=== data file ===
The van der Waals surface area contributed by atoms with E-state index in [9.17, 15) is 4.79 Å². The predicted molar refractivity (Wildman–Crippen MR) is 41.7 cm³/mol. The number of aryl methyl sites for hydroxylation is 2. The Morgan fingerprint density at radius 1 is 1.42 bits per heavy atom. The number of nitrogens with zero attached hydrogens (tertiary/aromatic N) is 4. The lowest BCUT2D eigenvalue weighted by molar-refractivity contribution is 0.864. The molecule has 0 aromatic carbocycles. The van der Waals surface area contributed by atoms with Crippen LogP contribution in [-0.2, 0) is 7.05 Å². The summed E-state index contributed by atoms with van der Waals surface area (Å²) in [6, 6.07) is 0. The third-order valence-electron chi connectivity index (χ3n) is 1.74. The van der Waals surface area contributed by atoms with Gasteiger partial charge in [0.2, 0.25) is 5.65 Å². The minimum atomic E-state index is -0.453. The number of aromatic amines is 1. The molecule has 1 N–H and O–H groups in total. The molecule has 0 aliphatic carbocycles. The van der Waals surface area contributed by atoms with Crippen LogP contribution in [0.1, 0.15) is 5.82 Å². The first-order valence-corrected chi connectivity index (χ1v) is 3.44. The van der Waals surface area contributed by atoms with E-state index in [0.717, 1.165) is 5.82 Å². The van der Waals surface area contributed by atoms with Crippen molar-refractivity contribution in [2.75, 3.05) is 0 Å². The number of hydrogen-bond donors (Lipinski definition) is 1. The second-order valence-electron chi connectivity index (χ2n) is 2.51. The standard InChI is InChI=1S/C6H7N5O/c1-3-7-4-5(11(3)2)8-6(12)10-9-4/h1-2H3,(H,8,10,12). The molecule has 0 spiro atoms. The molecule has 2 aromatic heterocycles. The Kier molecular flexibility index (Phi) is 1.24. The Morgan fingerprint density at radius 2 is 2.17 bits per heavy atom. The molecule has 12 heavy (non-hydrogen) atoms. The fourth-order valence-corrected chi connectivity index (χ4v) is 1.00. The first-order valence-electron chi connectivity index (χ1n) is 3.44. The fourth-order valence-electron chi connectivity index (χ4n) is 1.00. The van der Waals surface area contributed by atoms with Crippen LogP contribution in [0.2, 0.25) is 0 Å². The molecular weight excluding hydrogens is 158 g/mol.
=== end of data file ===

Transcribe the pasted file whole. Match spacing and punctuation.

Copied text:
The van der Waals surface area contributed by atoms with E-state index in [9.17, 15) is 4.79 Å². The predicted molar refractivity (Wildman–Crippen MR) is 41.7 cm³/mol. The number of aryl methyl sites for hydroxylation is 2. The Morgan fingerprint density at radius 1 is 1.42 bits per heavy atom. The number of nitrogens with zero attached hydrogens (tertiary/aromatic N) is 4. The lowest BCUT2D eigenvalue weighted by molar-refractivity contribution is 0.864. The molecule has 0 aromatic carbocycles. The van der Waals surface area contributed by atoms with Crippen LogP contribution in [-0.2, 0) is 7.05 Å². The summed E-state index contributed by atoms with van der Waals surface area (Å²) in [6, 6.07) is 0. The third-order valence-electron chi connectivity index (χ3n) is 1.74. The van der Waals surface area contributed by atoms with Gasteiger partial charge in [0.2, 0.25) is 5.65 Å². The minimum atomic E-state index is -0.453. The number of aromatic amines is 1. The molecule has 1 N–H and O–H groups in total. The molecule has 0 aliphatic carbocycles. The van der Waals surface area contributed by atoms with Crippen LogP contribution in [0.1, 0.15) is 5.82 Å². The first-order valence-corrected chi connectivity index (χ1v) is 3.44. The van der Waals surface area contributed by atoms with E-state index in [0.717, 1.165) is 5.82 Å². The van der Waals surface area contributed by atoms with Crippen molar-refractivity contribution in [2.75, 3.05) is 0 Å². The number of hydrogen-bond donors (Lipinski definition) is 1. The second-order valence-electron chi connectivity index (χ2n) is 2.51. The standard InChI is InChI=1S/C6H7N5O/c1-3-7-4-5(11(3)2)8-6(12)10-9-4/h1-2H3,(H,8,10,12). The molecule has 0 spiro atoms. The molecule has 2 aromatic heterocycles. The Kier molecular flexibility index (Phi) is 1.24. The Morgan fingerprint density at radius 2 is 2.17 bits per heavy atom. The molecule has 12 heavy (non-hydrogen) atoms. The fourth-order valence-corrected chi connectivity index (χ4v) is 1.00. The first-order valence-electron chi connectivity index (χ1n) is 3.44. The fourth-order valence-electron chi connectivity index (χ4n) is 1.00. The van der Waals surface area contributed by atoms with Crippen LogP contribution in [0.2, 0.25) is 0 Å². The molecular weight excluding hydrogens is 158 g/mol.